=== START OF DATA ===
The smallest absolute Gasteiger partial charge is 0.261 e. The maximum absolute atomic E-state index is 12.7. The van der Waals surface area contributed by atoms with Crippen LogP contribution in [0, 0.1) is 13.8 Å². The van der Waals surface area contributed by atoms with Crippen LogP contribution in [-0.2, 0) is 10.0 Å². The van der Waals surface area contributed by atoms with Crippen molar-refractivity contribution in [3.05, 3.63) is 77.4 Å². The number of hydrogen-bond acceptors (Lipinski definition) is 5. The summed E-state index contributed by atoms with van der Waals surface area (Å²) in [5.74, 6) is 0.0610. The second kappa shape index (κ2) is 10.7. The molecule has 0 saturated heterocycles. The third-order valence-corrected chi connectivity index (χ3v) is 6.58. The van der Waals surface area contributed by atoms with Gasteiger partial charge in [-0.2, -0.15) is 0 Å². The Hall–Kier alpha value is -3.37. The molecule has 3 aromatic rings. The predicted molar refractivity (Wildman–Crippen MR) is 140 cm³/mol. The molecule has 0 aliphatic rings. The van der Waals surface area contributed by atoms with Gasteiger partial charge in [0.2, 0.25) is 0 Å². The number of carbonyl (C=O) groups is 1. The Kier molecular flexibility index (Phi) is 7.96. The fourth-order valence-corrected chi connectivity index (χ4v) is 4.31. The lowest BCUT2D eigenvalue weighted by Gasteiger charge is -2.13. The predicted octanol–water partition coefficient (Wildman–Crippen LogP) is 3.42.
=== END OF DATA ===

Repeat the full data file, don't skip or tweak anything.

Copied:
The smallest absolute Gasteiger partial charge is 0.261 e. The maximum absolute atomic E-state index is 12.7. The van der Waals surface area contributed by atoms with Crippen LogP contribution in [0, 0.1) is 13.8 Å². The van der Waals surface area contributed by atoms with Crippen LogP contribution in [-0.2, 0) is 10.0 Å². The van der Waals surface area contributed by atoms with Crippen molar-refractivity contribution in [3.05, 3.63) is 77.4 Å². The number of hydrogen-bond acceptors (Lipinski definition) is 5. The summed E-state index contributed by atoms with van der Waals surface area (Å²) in [5.74, 6) is 0.0610. The second kappa shape index (κ2) is 10.7. The molecule has 0 saturated heterocycles. The third-order valence-corrected chi connectivity index (χ3v) is 6.58. The van der Waals surface area contributed by atoms with Gasteiger partial charge in [-0.2, -0.15) is 0 Å². The Hall–Kier alpha value is -3.37. The molecule has 3 aromatic rings. The predicted molar refractivity (Wildman–Crippen MR) is 140 cm³/mol. The molecule has 0 aliphatic rings. The van der Waals surface area contributed by atoms with Gasteiger partial charge in [0.2, 0.25) is 0 Å². The number of carbonyl (C=O) groups is 1. The Kier molecular flexibility index (Phi) is 7.96. The fourth-order valence-corrected chi connectivity index (χ4v) is 4.31. The lowest BCUT2D eigenvalue weighted by Gasteiger charge is -2.13. The predicted octanol–water partition coefficient (Wildman–Crippen LogP) is 3.42.